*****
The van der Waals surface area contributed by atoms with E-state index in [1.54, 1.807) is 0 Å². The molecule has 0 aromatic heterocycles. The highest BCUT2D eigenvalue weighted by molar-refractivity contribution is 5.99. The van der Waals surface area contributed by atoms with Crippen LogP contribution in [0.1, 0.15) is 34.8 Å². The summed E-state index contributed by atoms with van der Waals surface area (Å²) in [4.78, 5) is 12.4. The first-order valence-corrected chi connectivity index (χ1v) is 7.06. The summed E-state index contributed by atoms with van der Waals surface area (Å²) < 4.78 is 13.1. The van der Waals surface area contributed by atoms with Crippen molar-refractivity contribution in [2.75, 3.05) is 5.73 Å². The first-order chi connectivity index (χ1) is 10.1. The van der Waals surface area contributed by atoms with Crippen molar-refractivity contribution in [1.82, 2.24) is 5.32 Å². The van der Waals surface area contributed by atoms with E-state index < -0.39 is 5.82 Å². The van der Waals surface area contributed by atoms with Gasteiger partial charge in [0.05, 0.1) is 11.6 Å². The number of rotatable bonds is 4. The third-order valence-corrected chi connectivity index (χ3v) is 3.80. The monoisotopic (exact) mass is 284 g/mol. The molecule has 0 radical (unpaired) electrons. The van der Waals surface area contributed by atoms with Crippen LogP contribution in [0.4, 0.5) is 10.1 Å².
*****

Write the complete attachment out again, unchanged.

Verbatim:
The van der Waals surface area contributed by atoms with E-state index in [1.54, 1.807) is 0 Å². The molecule has 0 aromatic heterocycles. The highest BCUT2D eigenvalue weighted by molar-refractivity contribution is 5.99. The van der Waals surface area contributed by atoms with Crippen LogP contribution in [0.1, 0.15) is 34.8 Å². The summed E-state index contributed by atoms with van der Waals surface area (Å²) in [4.78, 5) is 12.4. The first-order valence-corrected chi connectivity index (χ1v) is 7.06. The summed E-state index contributed by atoms with van der Waals surface area (Å²) < 4.78 is 13.1. The van der Waals surface area contributed by atoms with Crippen molar-refractivity contribution in [2.75, 3.05) is 5.73 Å². The first-order chi connectivity index (χ1) is 10.1. The van der Waals surface area contributed by atoms with Crippen molar-refractivity contribution in [1.82, 2.24) is 5.32 Å². The van der Waals surface area contributed by atoms with E-state index < -0.39 is 5.82 Å². The van der Waals surface area contributed by atoms with Gasteiger partial charge in [0.05, 0.1) is 11.6 Å². The number of rotatable bonds is 4. The third-order valence-corrected chi connectivity index (χ3v) is 3.80. The monoisotopic (exact) mass is 284 g/mol. The molecule has 0 radical (unpaired) electrons. The van der Waals surface area contributed by atoms with Crippen LogP contribution in [0.4, 0.5) is 10.1 Å².